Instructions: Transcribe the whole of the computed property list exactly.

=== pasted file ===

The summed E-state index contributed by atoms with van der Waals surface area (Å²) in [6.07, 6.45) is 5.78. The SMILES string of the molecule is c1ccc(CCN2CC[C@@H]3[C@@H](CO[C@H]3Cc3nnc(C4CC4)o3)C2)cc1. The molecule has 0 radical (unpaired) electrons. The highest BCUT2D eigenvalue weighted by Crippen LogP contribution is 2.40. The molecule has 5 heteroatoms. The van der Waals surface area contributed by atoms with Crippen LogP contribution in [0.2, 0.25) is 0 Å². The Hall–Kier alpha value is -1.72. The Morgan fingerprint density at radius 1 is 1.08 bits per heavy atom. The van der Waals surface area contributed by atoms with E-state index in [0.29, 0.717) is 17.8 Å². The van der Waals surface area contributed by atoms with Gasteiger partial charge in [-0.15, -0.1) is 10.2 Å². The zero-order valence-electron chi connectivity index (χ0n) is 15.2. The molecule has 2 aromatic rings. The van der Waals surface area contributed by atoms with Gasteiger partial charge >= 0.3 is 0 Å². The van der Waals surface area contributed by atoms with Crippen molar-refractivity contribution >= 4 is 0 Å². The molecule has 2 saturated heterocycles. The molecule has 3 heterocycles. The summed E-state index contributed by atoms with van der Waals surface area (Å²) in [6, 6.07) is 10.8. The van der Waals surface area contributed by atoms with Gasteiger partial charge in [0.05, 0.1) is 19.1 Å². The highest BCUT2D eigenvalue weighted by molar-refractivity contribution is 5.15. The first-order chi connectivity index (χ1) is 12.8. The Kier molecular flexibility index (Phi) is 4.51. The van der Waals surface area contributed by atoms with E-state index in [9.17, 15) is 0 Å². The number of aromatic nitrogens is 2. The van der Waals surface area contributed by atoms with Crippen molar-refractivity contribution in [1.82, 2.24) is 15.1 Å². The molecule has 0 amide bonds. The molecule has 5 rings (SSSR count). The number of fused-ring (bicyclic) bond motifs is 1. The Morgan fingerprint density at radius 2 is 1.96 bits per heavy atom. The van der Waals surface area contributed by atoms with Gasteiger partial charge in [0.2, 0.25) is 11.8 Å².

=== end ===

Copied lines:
The summed E-state index contributed by atoms with van der Waals surface area (Å²) in [6.07, 6.45) is 5.78. The SMILES string of the molecule is c1ccc(CCN2CC[C@@H]3[C@@H](CO[C@H]3Cc3nnc(C4CC4)o3)C2)cc1. The molecule has 0 radical (unpaired) electrons. The highest BCUT2D eigenvalue weighted by Crippen LogP contribution is 2.40. The molecule has 5 heteroatoms. The van der Waals surface area contributed by atoms with Crippen LogP contribution in [0.2, 0.25) is 0 Å². The Hall–Kier alpha value is -1.72. The Morgan fingerprint density at radius 1 is 1.08 bits per heavy atom. The van der Waals surface area contributed by atoms with E-state index in [0.29, 0.717) is 17.8 Å². The van der Waals surface area contributed by atoms with Gasteiger partial charge in [-0.15, -0.1) is 10.2 Å². The zero-order valence-electron chi connectivity index (χ0n) is 15.2. The molecule has 2 aromatic rings. The van der Waals surface area contributed by atoms with Gasteiger partial charge >= 0.3 is 0 Å². The van der Waals surface area contributed by atoms with Crippen molar-refractivity contribution >= 4 is 0 Å². The molecule has 2 saturated heterocycles. The molecule has 3 heterocycles. The summed E-state index contributed by atoms with van der Waals surface area (Å²) in [6, 6.07) is 10.8. The van der Waals surface area contributed by atoms with Gasteiger partial charge in [0.05, 0.1) is 19.1 Å². The highest BCUT2D eigenvalue weighted by molar-refractivity contribution is 5.15. The first-order chi connectivity index (χ1) is 12.8. The Kier molecular flexibility index (Phi) is 4.51. The van der Waals surface area contributed by atoms with E-state index in [9.17, 15) is 0 Å². The number of aromatic nitrogens is 2. The van der Waals surface area contributed by atoms with Crippen molar-refractivity contribution in [1.82, 2.24) is 15.1 Å². The molecule has 0 amide bonds. The molecule has 5 rings (SSSR count). The number of fused-ring (bicyclic) bond motifs is 1. The Morgan fingerprint density at radius 2 is 1.96 bits per heavy atom. The van der Waals surface area contributed by atoms with Gasteiger partial charge in [0.2, 0.25) is 11.8 Å².